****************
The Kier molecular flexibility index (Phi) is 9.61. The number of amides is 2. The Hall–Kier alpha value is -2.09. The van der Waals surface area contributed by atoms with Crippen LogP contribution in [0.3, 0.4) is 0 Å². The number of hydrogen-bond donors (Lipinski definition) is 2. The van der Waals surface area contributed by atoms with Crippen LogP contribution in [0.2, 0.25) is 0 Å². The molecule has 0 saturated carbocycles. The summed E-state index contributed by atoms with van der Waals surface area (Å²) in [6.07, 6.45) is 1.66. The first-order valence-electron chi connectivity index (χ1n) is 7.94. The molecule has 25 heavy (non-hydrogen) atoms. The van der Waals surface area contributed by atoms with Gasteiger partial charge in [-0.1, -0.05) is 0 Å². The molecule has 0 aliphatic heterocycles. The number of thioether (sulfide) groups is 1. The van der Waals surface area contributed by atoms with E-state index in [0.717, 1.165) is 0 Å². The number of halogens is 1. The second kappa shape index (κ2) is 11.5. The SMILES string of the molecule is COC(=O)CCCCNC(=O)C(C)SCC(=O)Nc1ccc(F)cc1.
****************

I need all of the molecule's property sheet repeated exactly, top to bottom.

The Kier molecular flexibility index (Phi) is 9.61. The number of amides is 2. The Hall–Kier alpha value is -2.09. The van der Waals surface area contributed by atoms with Crippen LogP contribution in [0.3, 0.4) is 0 Å². The number of hydrogen-bond donors (Lipinski definition) is 2. The van der Waals surface area contributed by atoms with Crippen LogP contribution in [0.2, 0.25) is 0 Å². The molecule has 0 saturated carbocycles. The summed E-state index contributed by atoms with van der Waals surface area (Å²) in [6.07, 6.45) is 1.66. The first-order valence-electron chi connectivity index (χ1n) is 7.94. The molecule has 25 heavy (non-hydrogen) atoms. The van der Waals surface area contributed by atoms with Gasteiger partial charge in [-0.1, -0.05) is 0 Å². The molecule has 0 aliphatic heterocycles. The number of thioether (sulfide) groups is 1. The van der Waals surface area contributed by atoms with E-state index in [0.717, 1.165) is 0 Å². The number of halogens is 1. The second kappa shape index (κ2) is 11.5. The SMILES string of the molecule is COC(=O)CCCCNC(=O)C(C)SCC(=O)Nc1ccc(F)cc1.